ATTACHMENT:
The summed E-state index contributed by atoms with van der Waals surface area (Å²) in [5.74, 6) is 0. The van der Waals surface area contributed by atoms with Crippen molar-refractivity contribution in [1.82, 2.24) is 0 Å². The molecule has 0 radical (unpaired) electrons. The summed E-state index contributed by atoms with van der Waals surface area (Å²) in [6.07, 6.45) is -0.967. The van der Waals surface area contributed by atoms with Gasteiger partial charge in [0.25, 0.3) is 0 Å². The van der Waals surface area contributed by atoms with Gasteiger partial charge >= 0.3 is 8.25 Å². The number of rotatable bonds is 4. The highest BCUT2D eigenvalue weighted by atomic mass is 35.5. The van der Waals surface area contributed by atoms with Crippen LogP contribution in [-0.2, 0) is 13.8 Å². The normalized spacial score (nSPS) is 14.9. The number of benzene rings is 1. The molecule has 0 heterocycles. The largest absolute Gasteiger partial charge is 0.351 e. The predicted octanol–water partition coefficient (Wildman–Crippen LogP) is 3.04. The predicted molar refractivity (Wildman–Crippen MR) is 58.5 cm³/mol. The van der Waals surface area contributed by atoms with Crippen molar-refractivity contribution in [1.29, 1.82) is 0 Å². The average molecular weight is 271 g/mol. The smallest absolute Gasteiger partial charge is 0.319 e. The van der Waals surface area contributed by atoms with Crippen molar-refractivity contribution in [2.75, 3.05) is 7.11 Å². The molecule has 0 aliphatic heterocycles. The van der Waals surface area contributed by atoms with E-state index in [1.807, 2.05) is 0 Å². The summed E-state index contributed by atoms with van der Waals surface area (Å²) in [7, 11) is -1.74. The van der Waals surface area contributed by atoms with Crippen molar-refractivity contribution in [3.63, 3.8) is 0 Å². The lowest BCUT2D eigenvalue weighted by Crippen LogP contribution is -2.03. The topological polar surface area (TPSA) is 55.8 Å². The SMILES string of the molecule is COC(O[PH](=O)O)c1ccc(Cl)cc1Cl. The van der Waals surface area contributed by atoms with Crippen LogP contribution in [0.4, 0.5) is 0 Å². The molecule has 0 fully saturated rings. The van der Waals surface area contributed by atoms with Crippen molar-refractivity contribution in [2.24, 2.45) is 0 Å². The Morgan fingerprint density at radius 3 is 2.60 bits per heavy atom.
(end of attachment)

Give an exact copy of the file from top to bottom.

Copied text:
The summed E-state index contributed by atoms with van der Waals surface area (Å²) in [5.74, 6) is 0. The van der Waals surface area contributed by atoms with Crippen molar-refractivity contribution in [1.82, 2.24) is 0 Å². The molecule has 0 radical (unpaired) electrons. The summed E-state index contributed by atoms with van der Waals surface area (Å²) in [6.07, 6.45) is -0.967. The van der Waals surface area contributed by atoms with Gasteiger partial charge in [0.25, 0.3) is 0 Å². The van der Waals surface area contributed by atoms with Gasteiger partial charge >= 0.3 is 8.25 Å². The number of rotatable bonds is 4. The highest BCUT2D eigenvalue weighted by atomic mass is 35.5. The van der Waals surface area contributed by atoms with Crippen LogP contribution in [-0.2, 0) is 13.8 Å². The normalized spacial score (nSPS) is 14.9. The number of benzene rings is 1. The molecule has 0 heterocycles. The largest absolute Gasteiger partial charge is 0.351 e. The predicted octanol–water partition coefficient (Wildman–Crippen LogP) is 3.04. The predicted molar refractivity (Wildman–Crippen MR) is 58.5 cm³/mol. The van der Waals surface area contributed by atoms with Crippen molar-refractivity contribution in [1.29, 1.82) is 0 Å². The average molecular weight is 271 g/mol. The smallest absolute Gasteiger partial charge is 0.319 e. The van der Waals surface area contributed by atoms with Crippen molar-refractivity contribution in [2.75, 3.05) is 7.11 Å². The molecule has 0 aliphatic heterocycles. The van der Waals surface area contributed by atoms with E-state index in [1.807, 2.05) is 0 Å². The summed E-state index contributed by atoms with van der Waals surface area (Å²) in [7, 11) is -1.74. The van der Waals surface area contributed by atoms with Crippen molar-refractivity contribution in [3.63, 3.8) is 0 Å². The lowest BCUT2D eigenvalue weighted by Crippen LogP contribution is -2.03. The topological polar surface area (TPSA) is 55.8 Å². The SMILES string of the molecule is COC(O[PH](=O)O)c1ccc(Cl)cc1Cl. The van der Waals surface area contributed by atoms with Crippen LogP contribution in [0.4, 0.5) is 0 Å². The molecule has 0 fully saturated rings. The van der Waals surface area contributed by atoms with Crippen molar-refractivity contribution in [2.24, 2.45) is 0 Å². The Morgan fingerprint density at radius 3 is 2.60 bits per heavy atom.